Creative Industries, Value Theory and Michael Heinrich’s New Reading of Marx

  • Frederick H. Pitts Department of Social and Policy Sciences, University of Bath, UK
Keywords: Marx, value, theory of value, law of value, productive and unproductive labour, cultural and creative industries, creative labour, advertising, design, branding


This article utilises the new reading of Marx found in the work of Michael Heinrich to analyse the creative industries. It considers the role played in the production of value by the labour that takes place in the sphere of circulation. The specific focus is on creative industries such as graphic design, advertising and branding. It applies Heinrich's conceptualisation of 'social validation' to these sectors. This suggests that valorisation depends upon goods and services attaining commodity status by selling for money. Value is subject to this validation. The capitalist use of advertising, graphic design and branding guarantees the possibility of this validation. Using Heinrich, it reevaluates claims made about the creative industries and cognate fields in three main respects. First, it exposes as inadequate certain Marxist understandings of productive and unproductive labour and the place of circulation activities within this distinction. Second, it refutes autonomist Marxist claims as to the immeasurability of immaterial labour and the redundancy of the law of value. Third, it suggests that creative industries possess a significant role in a capitalist economy blighted by a necessity towards the overproduction of commodities.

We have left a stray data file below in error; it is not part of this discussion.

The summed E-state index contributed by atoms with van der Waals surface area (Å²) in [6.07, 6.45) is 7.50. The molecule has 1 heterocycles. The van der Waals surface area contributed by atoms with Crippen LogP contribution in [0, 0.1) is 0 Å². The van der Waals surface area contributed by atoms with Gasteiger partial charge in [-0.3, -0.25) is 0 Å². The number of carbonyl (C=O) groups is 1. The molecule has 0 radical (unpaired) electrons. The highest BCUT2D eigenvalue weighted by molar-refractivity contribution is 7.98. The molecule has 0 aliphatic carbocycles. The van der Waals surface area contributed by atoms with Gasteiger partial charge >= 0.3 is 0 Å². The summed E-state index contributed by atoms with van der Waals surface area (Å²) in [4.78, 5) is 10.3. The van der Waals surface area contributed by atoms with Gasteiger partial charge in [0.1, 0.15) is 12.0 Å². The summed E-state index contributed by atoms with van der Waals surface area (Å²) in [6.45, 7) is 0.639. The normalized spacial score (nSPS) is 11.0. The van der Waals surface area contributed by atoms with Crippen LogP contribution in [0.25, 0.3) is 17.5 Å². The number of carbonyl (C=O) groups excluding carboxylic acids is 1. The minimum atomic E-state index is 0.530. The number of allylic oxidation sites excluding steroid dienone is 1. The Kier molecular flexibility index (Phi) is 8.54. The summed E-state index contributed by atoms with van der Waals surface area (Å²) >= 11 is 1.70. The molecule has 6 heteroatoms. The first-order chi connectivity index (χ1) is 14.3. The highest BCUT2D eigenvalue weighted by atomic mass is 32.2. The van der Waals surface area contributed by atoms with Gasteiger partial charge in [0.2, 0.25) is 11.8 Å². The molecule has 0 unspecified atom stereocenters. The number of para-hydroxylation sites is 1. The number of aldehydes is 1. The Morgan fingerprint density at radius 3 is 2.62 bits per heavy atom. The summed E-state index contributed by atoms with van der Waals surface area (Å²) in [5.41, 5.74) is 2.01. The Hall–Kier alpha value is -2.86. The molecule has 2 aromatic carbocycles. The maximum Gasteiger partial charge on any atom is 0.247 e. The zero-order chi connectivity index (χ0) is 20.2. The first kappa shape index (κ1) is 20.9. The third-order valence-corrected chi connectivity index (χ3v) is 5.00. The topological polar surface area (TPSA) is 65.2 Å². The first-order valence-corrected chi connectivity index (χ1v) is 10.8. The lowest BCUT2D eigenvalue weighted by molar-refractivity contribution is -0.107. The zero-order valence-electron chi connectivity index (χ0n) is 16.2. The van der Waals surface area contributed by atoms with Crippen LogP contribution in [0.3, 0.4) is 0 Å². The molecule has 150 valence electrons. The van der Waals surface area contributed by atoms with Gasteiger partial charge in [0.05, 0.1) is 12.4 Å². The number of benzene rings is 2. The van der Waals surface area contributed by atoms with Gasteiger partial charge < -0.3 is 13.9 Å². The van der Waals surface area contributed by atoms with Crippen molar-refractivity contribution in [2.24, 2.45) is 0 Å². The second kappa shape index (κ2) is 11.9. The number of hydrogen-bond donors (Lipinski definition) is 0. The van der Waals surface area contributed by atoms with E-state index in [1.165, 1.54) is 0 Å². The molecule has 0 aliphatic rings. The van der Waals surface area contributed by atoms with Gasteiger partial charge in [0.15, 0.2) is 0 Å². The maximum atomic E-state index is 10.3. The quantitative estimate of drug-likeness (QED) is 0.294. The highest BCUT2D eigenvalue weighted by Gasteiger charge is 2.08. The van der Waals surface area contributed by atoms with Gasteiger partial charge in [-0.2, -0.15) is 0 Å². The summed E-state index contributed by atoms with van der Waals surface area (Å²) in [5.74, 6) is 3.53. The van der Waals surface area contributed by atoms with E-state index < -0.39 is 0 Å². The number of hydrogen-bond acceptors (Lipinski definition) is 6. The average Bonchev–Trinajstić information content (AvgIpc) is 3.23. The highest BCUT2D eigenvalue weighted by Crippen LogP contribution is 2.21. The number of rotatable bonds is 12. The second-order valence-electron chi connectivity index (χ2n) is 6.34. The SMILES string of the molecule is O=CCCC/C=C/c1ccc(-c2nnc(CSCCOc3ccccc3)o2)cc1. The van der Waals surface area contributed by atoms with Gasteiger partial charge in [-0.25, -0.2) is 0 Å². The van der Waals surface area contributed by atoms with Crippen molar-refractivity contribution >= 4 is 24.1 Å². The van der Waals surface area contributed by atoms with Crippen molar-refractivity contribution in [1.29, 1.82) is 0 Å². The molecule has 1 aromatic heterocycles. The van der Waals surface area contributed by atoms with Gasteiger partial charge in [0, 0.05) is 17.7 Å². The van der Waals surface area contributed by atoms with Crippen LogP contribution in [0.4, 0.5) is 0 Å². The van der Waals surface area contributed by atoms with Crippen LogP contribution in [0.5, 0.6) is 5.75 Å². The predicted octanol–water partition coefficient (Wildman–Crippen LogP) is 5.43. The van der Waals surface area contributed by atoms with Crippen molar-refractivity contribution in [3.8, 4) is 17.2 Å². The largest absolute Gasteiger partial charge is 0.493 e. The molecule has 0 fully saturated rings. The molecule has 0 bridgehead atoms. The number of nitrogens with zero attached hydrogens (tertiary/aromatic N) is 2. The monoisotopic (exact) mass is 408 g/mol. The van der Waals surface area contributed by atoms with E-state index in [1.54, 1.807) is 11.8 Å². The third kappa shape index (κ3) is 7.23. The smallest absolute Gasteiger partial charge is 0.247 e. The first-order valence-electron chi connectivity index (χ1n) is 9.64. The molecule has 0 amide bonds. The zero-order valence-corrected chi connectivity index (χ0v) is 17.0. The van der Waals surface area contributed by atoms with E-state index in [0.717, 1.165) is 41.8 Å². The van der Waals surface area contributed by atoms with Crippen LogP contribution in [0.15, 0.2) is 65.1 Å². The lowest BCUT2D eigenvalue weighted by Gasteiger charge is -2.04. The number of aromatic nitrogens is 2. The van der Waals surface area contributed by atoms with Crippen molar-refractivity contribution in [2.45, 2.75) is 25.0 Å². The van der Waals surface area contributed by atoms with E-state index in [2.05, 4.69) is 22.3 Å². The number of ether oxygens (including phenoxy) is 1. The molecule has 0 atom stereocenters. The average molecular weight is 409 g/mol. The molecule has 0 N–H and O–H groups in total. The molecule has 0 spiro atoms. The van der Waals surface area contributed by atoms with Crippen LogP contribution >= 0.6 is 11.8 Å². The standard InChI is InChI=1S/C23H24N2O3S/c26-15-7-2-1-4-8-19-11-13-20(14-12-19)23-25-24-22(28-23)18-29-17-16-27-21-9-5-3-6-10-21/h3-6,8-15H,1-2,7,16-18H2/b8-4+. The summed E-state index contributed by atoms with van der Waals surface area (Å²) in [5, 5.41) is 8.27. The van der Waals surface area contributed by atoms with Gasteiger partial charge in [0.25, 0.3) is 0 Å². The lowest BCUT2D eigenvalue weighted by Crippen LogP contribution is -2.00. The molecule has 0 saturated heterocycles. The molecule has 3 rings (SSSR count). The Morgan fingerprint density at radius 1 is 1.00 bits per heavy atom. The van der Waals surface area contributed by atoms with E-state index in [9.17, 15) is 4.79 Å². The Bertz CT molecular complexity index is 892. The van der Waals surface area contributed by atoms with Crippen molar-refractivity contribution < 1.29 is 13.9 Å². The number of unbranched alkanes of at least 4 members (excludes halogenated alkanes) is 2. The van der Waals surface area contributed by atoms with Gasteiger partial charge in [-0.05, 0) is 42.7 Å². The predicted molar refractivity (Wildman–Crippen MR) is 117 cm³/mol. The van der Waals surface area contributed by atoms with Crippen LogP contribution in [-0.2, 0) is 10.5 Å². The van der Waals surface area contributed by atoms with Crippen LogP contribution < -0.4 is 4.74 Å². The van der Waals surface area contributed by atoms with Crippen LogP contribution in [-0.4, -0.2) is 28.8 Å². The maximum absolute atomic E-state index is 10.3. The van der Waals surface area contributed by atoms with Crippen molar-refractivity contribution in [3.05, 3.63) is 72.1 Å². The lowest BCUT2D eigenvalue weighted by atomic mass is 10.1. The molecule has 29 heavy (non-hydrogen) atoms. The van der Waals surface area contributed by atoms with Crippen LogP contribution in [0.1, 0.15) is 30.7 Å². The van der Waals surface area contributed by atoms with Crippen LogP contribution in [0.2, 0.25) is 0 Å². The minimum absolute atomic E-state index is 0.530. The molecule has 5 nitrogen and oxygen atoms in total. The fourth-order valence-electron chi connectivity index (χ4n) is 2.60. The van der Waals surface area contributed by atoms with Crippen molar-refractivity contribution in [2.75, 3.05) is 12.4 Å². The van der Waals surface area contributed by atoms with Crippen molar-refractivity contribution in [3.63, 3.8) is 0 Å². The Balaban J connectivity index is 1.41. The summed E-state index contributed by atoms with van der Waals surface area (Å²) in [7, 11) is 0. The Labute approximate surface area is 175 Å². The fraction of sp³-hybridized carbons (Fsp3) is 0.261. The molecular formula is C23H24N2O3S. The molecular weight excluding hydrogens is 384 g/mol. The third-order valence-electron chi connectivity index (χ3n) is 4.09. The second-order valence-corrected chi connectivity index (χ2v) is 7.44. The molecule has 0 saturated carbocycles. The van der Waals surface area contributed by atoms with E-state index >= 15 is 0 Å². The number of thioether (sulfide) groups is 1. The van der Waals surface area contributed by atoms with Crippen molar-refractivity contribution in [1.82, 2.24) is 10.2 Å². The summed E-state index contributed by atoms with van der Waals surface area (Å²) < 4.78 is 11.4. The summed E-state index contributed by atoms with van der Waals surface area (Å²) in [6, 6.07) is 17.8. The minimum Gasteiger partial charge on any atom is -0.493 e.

Author Biography

Frederick H. Pitts, Department of Social and Policy Sciences, University of Bath, UK

Frederick H. (Harry) Pitts is an ESRC-funded PhD candidate with the Department of Social and Policy Sciences at the University of Bath, UK. His PhD research is informed by a critical engagement with Marxian value theory, and uses qualitative methods to investigate work and work-time in the cultural and creative industries, with a specific focus on the struggle to measure, quantify and value creative labour. He has an profile at, and blogs at